Bell did however make a comparison between the safety of British beef and that from Namibia stating,

Namibian beef has a better flavour and is reared naturally, he says: no forced fattening, no dark sheds, no dangerous chemicals. And he says he can guarantee that it is BSE-free. The British beef industry, by comparison, is in a mess and as a meat trader he wants no part in it. 

“We are feeding cattle diseased food, then feeding diseased meat to our people … I know some meat traders feel that I have betrayed the industry, but I believe you have to sell what is safe. I don’t know if BSE can be passed on to humans. But I’m not prepared to find out by carrying out an experiment using real people.

A government inquiry into the BSE scandal in 2000 deemed as a whitewash” by some did conclude as mentioned earlier that the spread of BSE “may have been amplified by the feeding of contaminated MBM to cattle.” Those eating BSE contaminated meat then became infected with variant CJD who then donated their blood without realizing their status. These new blood safety concerns prompted Longstaff to begin a very public treatment strike refusing any human plasma to treat his haemophilia.

Narang was keen to further his own research into vCJD but claimed to have been hounded out of his job because he knew too much and because of racism. Among other claims of his were that cases of BSE were known years earlier than government had announced and that he was being blocked on developing a test for vCJD and that his character was being deliberately defamed to silence him. A year before we met Narang, the Independent had now run another very different story on the scientist, expressing doubt over his findings, detailed below,

“ How a scientist obtained thousands for a BSE test he could not prove”

In 2000, the Observer reported that France was so concerned over the health risk from beef they were threatening to sue over BSE,

With most British and French experts agreeing that BSE was a disease ‘exported’ from the UK to France, lawyers believe there would be a case for French families of variant CJD victims to sue the British government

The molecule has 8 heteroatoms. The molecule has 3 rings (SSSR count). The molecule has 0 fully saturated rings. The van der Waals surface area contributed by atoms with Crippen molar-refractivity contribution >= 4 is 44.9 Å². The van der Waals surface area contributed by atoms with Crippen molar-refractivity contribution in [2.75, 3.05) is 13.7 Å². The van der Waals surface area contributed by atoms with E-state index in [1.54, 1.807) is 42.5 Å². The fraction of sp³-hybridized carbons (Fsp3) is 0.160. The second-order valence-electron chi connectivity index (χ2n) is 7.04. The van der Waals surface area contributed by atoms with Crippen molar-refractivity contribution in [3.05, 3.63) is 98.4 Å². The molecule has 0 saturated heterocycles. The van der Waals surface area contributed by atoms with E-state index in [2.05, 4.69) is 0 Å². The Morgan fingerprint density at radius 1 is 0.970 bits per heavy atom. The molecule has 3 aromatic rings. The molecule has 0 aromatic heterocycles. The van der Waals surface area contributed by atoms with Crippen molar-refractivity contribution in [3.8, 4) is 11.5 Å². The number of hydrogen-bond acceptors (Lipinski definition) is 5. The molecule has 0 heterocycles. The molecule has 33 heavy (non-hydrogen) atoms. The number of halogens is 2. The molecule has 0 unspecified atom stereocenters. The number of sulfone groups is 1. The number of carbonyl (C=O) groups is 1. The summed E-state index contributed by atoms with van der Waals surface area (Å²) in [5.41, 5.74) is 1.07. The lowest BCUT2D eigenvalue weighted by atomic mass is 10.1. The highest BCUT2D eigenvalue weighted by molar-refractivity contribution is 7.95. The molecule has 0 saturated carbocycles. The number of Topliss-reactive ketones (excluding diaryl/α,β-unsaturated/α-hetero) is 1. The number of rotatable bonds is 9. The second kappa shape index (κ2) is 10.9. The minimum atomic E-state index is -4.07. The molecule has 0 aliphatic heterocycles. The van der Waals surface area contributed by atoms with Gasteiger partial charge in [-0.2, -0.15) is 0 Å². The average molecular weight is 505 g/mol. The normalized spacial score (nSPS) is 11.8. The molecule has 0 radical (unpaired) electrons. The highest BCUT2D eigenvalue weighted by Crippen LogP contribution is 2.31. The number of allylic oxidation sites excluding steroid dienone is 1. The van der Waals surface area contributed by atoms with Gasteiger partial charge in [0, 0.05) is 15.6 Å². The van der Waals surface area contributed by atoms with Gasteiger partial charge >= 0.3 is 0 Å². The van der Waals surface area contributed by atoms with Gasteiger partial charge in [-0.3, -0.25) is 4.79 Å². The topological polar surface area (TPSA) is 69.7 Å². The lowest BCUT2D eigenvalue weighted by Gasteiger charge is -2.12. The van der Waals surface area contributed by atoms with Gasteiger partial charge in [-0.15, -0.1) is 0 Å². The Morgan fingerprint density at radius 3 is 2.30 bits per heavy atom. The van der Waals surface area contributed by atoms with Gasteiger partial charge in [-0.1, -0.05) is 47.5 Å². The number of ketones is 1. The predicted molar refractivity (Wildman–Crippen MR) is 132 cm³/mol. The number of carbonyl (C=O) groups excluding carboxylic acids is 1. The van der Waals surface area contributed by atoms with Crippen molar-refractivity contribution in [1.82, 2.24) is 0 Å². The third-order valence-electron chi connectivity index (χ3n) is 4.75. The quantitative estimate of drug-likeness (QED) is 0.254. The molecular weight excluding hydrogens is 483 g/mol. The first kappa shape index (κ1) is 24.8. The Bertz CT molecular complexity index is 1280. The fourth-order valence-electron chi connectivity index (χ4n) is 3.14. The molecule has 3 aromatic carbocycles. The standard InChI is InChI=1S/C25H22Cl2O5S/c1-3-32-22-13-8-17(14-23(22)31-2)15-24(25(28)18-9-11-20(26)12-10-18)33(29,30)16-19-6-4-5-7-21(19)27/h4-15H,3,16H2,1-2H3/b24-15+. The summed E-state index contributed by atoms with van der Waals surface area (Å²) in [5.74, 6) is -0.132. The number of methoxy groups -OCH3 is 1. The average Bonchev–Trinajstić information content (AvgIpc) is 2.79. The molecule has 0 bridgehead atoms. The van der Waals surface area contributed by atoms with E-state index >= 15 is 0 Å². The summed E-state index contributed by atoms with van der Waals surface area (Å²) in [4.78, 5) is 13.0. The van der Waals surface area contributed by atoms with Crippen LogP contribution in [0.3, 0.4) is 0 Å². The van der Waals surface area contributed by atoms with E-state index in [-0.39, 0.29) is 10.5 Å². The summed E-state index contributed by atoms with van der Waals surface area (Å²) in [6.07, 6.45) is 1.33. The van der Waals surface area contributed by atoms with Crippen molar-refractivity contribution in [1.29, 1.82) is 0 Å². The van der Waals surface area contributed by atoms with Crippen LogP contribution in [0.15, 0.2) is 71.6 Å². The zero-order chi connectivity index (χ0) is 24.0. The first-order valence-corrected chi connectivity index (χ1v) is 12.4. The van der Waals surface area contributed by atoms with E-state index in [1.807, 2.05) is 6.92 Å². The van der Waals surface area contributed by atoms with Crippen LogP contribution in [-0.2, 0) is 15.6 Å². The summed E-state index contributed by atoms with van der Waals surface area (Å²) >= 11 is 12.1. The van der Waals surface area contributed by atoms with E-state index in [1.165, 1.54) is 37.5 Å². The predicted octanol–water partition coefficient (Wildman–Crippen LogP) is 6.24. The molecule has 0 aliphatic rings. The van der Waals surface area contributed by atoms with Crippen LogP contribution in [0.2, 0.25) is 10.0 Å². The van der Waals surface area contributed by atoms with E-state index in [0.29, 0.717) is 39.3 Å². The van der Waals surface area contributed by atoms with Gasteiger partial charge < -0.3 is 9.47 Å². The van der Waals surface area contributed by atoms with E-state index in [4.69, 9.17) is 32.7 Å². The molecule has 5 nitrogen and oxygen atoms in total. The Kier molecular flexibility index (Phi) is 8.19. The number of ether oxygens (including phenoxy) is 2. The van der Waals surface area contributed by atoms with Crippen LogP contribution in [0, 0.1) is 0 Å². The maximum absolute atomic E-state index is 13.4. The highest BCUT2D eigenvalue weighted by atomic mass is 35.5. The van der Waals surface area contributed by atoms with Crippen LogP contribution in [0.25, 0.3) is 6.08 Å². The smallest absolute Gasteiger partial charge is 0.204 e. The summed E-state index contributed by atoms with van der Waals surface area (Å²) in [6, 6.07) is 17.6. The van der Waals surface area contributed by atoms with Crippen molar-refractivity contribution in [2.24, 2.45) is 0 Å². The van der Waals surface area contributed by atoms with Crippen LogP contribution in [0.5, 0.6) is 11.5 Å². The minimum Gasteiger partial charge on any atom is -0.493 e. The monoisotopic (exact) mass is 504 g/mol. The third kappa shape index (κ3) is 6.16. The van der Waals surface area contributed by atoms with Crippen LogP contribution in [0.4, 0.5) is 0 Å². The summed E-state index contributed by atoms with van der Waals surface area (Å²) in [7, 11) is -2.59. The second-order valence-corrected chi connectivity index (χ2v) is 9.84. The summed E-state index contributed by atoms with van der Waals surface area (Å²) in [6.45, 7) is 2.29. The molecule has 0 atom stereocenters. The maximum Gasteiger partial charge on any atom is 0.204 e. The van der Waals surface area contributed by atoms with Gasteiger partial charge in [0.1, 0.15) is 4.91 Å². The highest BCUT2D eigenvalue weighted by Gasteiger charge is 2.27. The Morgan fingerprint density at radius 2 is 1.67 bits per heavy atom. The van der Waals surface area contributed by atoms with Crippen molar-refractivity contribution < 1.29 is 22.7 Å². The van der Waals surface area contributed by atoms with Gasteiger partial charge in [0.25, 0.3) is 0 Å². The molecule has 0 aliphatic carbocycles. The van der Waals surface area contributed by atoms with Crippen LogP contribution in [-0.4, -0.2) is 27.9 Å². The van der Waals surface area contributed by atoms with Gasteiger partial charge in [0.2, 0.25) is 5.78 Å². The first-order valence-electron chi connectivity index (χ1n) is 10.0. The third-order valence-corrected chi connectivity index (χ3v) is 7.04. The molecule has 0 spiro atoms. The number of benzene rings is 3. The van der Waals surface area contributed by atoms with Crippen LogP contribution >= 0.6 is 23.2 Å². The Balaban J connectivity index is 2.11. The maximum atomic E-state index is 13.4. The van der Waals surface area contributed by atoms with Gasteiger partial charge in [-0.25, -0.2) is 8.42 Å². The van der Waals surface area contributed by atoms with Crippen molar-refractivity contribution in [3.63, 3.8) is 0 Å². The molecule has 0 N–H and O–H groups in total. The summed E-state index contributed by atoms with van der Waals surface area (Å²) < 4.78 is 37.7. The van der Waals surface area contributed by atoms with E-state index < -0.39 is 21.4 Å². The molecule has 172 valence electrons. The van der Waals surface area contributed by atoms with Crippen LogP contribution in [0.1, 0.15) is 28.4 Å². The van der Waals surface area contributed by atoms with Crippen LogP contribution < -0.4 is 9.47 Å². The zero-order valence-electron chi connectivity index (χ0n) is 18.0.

The Philips BSE report published last month confirmed that the spread of the disease was most probably caused by animal feed made from meat and bone meal which contained infected cattle. Britain banned the practice in July 1998, but figures from Customs and Excise reveal that in 1989 France imported more than 15,000 tonnes of meat and bone meal (MBM). By 1990, the amount had dropped to just over 1,000 tonnes and to practically zero the year after.

In 2001 the following appeared in the press, detailed in an old email of this author,

One of the government’s vCJD advisers, Prof. Michael Banner of King’s College in London, said the handing of the situation was a shambles. He said the government was seriously misleading the public about the risk of vCJD because the incubation could be as long as 20 years.

It is important to note that although over 800 haemophiliacs were exposed to vCD through blood from a donor with the prion, due to delays in notifying haemophiliacs that they could be harbouring v CJD which has a very long incubation period, they had no representation at the Philips Inquiry in 2000. There was no test available which could identify those that had vCJD and it was years before most haemophiliacs were notified of their exposure.

The result of cheap cattle feed, BSE in cows, people eating infected beef, donating blood even as they unknowingly incubated vCJD put the national blood supply at risk as Brits could no longer use UK plasma and safety restrictions had to be put in place. This was played down as the beef industry was already nearing collapse over BSE with famers committing suicide and in addition the nation’s blood supply was now compromised through careless policy and the unethical practice of cannibalising cows!

The symptoms of v CJD can be read on the following NHS link.

A Timeline of BSE can be read in New Scientist as follows,

Soon after the Philips Inquiry reported, Grayson was sent a leaked letter stating that haemophiliacs had been exposed to v CJD but “don’t tell them” plus she obtained a 4th of November 1997 product recall letter from BPL containing affected factor concentrate batch numbers given to haemophiliacs.

At this time, Longstaff and Grayson began phone and e-mail contact with Frances Hall, the mother of Peter Hall, who died aged 20. Hall campaigned on vCJD and they were introduced to other families who believed there was a massive cover-up over BSE, vCJD. In many ways this echoed the Contaminated Blood scandal putting profit before safety, cheap feed for cattle and cheaper plasma products for patients at the risk of their health. Grayson and Longstaff were also in touch with Professor Ironside at the CJD Surveillance Unit in Edinburgh.

A Journeyman video from 2000s can be viewed on the following link which paints the picture of the time, a country in fear over the BSE crisis. Dr Narang can be seen on the video.